11 August 2017

Developing a Quality Control Strategy for Violence Reduction

Jen Taylor-Watt & Andy Cruickshank

by Jen Taylor-Watt, QI Lead for City & Hackney and IAPT and Lead Improvement Advisor for Violence Reduction &

Andy Cruickshank, Associate Director of Nursing for QI and Senior Improvement Advisor for Violence Reduction

In order to hold the gains we’ve achieved through the Violence Reduction Collaboratives, it’s key that we develop strong structures and processes for understanding the health of our inpatient systems, enabling teams to identify quickly when there are risks of things going out of control. A key step we have used to do this to date has been the unitwide safety huddles, and we are now taking this a step further with the introduction of visual management strategies within unitwide huddles.

A key structure; the unitwide huddle

Like on a ward level, unitwide huddles help the whole unit to come together to understand what the concerns and issues are and to agree actions to be taken as a team. It enables managers and staff from across the unit to be conscious of problems and to support each other to address these; thereby functioning more as a whole system, rather than isolated wards.

For example, at a unit-wide huddle in City & Hackney last week, the representative from Bevan PICU (Psychiatric Intensive Care Unit) raised the fact that a service users’ glasses had been broken on the ward and this was understandably leading to unhappiness and agitation, because they couldn’t see properly. Bevan was low on staff that day though, so couldn’t safely release anyone to escort the service user to replace his glasses. The unitwide huddle quickly agreed it was a priority for the unit to sort this as quickly as possible and another Ward Manager immediately agreed to release a member of their staff to support the PICU address the person’s needs.

Quality Control through visual management; the Quality Control Board

The QI team is working with the units in Tower Hamlets and City & Hackney to look at how we can strengthen our Quality Control strategy further, through using the ideas of visual management by developing Quality Control Boards, as shown in figure 1, Tower Hamlets, and figure 2, City & Hackney.

Figure 1 – Tower Hamlets Quality Control Board, June 2017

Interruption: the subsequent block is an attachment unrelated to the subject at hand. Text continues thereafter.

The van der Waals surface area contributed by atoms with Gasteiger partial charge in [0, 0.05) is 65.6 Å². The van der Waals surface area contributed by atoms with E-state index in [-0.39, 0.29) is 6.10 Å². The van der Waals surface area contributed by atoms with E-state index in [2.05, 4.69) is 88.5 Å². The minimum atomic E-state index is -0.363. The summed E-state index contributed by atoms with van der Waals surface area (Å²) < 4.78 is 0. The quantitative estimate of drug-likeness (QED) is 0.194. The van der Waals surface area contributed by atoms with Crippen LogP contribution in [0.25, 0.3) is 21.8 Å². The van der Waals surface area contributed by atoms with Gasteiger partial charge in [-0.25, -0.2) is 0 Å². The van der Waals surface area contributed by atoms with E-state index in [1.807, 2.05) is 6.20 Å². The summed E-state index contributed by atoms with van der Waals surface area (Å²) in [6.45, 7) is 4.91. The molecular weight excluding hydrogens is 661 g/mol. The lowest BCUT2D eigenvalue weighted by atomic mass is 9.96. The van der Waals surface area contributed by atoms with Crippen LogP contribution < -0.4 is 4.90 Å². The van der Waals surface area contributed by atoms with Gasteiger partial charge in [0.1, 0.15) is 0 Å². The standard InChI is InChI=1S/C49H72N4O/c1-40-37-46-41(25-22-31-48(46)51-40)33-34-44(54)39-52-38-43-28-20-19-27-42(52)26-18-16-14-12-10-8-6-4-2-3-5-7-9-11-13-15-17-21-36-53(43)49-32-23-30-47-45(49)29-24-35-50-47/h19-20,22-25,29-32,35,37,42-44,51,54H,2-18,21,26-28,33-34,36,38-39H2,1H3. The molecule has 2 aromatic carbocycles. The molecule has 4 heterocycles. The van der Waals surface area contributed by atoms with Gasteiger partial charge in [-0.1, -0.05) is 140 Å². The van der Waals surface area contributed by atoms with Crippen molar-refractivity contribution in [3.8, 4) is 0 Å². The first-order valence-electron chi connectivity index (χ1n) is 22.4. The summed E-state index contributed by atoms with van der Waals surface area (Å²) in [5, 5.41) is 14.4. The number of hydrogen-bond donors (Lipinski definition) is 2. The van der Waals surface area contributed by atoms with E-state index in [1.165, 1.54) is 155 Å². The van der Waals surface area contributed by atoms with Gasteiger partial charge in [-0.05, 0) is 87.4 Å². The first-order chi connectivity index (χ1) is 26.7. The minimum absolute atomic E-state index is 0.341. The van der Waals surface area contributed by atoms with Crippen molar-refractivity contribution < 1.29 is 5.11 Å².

Figure 2 – City & Hackney Quality Control Board, August 2017

As you can see from these images, Quality Control Boards attempt to bring together all the key data, which gives a sense of how a system is functioning. Rather than just relying on the information that individuals decide to bring to the huddle, teams go through a process of reflecting on the data they need every time to understand how their system is functioning. This therefore mitigates against the risk of important information and connections being missed. It provides a more objective framework that the whole team can work with to see what is important and what needs discussion. It therefore helps to more systematically manage the control of the hospital as a system and focuses staff on what they need to pay attention to.

Staff from Tower Hamlets, who are the furthest ahead with developing their approach to using Quality Control Boards, have reflected that the Quality Control Board also really helps the unit learn, and that use of the board is a step up from previous huddles, making them better aware of unit wide issues. They have fed back that it is also improving their problem solving and critical thinking, and helping them to more fully consider and keep track of follow-up plans.

Tower Hamlets staff are keen to emphasise that they’re nowhere near finished with refining their Quality Control Board. It is very much a process of getting started, seeing what is useful and reflecting on ways in which it could be strengthened even further. Becks Lingard, Matron for Rosebank PICU and Brick Lane Ward in Tower Hamlets, kindly supported City & Hackney leadership to get going with their Quality Control Board, so we now have the opportunity to share the learning across the two units as they both take this forwards. Newham also plans to start soon.


Copyright © 2024 East London Foundation Trust. All rights reserved.

Subscribe to our newsletter

  • YesNo
  • 12345
    1 = poor | 5 = great
  • 12345
    1 = not useful at all | 5 = very useful


What are you looking for today?